Legend of Shohei Ohtani grows by the day as modern-day Babe Ruth

By Cameron DaSilva | Posted 2 years ago

This season in MLB has more or less been the Shohei Ohtani show. He has done his best to keep the struggling Los Angeles Angels afloat – especially with Mike Trout injured -- in the AL West. His individual performance has been nothing short of historic.

Seemingly every other day, there’s a tweet sent about how Ohtani became the first player to accomplish one thing or another. For example, he’s the first player in MLB history with at least 25 home runs, 10 steals and four triples in his first 72 games played.

And that doesn’t account for his pitching numbers, which are impressive in their own right. In 12 starts, he owns a record of 3-1 with a 3.60 ERA and 83 strikeouts in 60 innings – a rate of 12.5 K/9, putting him among the league leaders. 

Prior to Wednesday night’s outing against the Yankees – in which he allowed seven runs in 2/3 of an inning – he had a 2.58 ERA and hadn’t allowed more than three runs in a start since April 26.

Despite getting roughed up by New York, Ohtani remains the most exciting player in baseball, one we must appreciate. Immediately. The leading vote-getter at DH in the American League for the All-Star Game, Ohtani also paces the majors with 28 home runs and is tops in the AL with four triples and a slugging percentage of .685.

He’s ninth in offensive WAR (3.2), third in RBI (63) and second in total bases (183), and although he won’t contend for the Triple Crown due to his batting average (.277), he’s the favorite to win AL MVP at -145.

And deservingly so. He’s the modern-day Babe Ruth. 

Just based on his hitting numbers, he should be the top choice for MVP. He’s doing it all for the Angels at the plate, getting on base, driving in runs, stealing bases (he has 11) and blasting 400-foot home runs on a regular basis.

He’s just hitting his stride, too. In the last two weeks, excluding Wednesday’s start against the Yankees, he’s slugged 11 home runs and struck out 14 batters in 12 innings, allowing two runs.

He’s doing things the great Trout hasn’t done, clubbing his 25th home run of the season in the 77th game, making him the fastest Angel to reach that plateau.

And as poorly as he pitched against New York this week, he still managed to make history by becoming the fourth pitcher since 1900 to bat leadoff, the first since Cesar Tovar in 1968.

If Ohtani keeps up his current pace, he’ll hit 52 home runs, drive in 126 runs and steal 22 bases, while also striking out more than 160 batters as a pitcher. Good luck finding a player in MLB history who has ever put up those numbers.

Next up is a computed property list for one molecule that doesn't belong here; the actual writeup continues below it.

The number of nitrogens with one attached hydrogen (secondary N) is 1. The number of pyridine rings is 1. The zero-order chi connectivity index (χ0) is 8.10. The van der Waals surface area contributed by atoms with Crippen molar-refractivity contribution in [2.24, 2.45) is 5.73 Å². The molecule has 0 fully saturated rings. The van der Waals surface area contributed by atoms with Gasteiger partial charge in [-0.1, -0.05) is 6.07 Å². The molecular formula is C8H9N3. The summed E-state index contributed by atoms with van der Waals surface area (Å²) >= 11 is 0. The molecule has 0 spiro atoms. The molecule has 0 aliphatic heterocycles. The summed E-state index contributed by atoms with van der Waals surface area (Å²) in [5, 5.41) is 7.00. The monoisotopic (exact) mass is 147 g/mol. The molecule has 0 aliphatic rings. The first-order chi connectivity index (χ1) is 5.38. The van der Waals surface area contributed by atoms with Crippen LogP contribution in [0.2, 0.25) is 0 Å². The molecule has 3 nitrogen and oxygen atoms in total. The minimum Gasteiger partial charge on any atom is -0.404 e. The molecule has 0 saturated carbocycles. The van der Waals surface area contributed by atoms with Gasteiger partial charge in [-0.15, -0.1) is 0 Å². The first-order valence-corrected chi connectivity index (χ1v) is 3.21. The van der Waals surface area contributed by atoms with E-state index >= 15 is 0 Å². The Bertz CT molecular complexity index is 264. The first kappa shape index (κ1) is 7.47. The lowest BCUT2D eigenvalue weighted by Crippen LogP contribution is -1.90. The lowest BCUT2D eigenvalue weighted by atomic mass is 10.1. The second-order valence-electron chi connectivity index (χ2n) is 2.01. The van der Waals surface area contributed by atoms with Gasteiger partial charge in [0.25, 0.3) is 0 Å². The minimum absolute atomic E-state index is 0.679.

And for that reason, he should absolutely be voted AL MVP in the event that he stays healthy and puts up similar second-half numbers. 

If not, we’re going to look back at this historic season 20 years from now and wonder why in the world his magnificent season wasn’t appreciated more. He’s the closest thing to Ruth baseball has had, and he should be recognized for the otherworldly star that he’s become in 2021.

He’s captured the attention of elite athletes across the major sports leagues, has wowed fans every time he’s taken the mound or stepped into the batter’s box, and even has supporters of the opposing team cheering when he clubs a home run.

Of course, he’s not the only rising star having a tremendous season. Vlad Guerrero Jr. is third in MLB in batting average (.339), first on on-base percentage (.442), second in home runs (26) and first in RBI (66). In just about any other year, he’d be the midseason favorite for AL MVP. 

Fernando Tatis Jr. is also lighting it up in the National League, ranking first overall in the majors in offensive WAR (5.0), slugging percentage (.705) and second in OPS (1.095). He’s the top choice for NL MVP, but even if it were a combined-league award, it’d be tough to knock Ohtani from the ranks as the best player in baseball because of his two-way value.

He should have more wins as a starter, too. In four starts during the month of May, Ohtani had three outings of five-plus innings with three or fewer runs allowed, totaling 27 strikeouts in 22 2/3 innings. The Angels scored a paltry five runs in those four games, losing each. In June, he made five starts, four of which included at least five innings pitched and two or fewer runs allowed. The Angels went 3-1 in those games, but Ohtani took a no-decision twice because the team blew a lead and went into extra innings.

He could easily have at least three more wins. The only start he lost was a 3-1 defeat against the A’s where he allowed three runs on only three hits in six innings.

It’s possible we’ll never see a season like this again. As physically gifted and talented as Ohtani is, he might never combine to have so much success both at the plate and on the mound.

MLB should celebrate Ohtani every way it can. He’s going to be in the starting lineup for the All-Star game as the best designated hitter, but he should also get the ball as the starting pitcher for the American League. That’s up to the manager and not the fans, of course, and it’s a golden opportunity to showcase arguably the sport’s brightest star on a stage where fans of every team will be watching. 

Let him pitch. Let him hit leadoff. Heck, let him play all nine innings and hope he puts on a show against the best pitchers. 

Just don’t let this magnificent season pass us by without being fully appreciated. He’s on a different planet. The future is bright for this 26-year-old star and hopefully, he’s just getting started as a professional hitter and pitcher.

The sky is the limit for Ohtani in Los Angeles.

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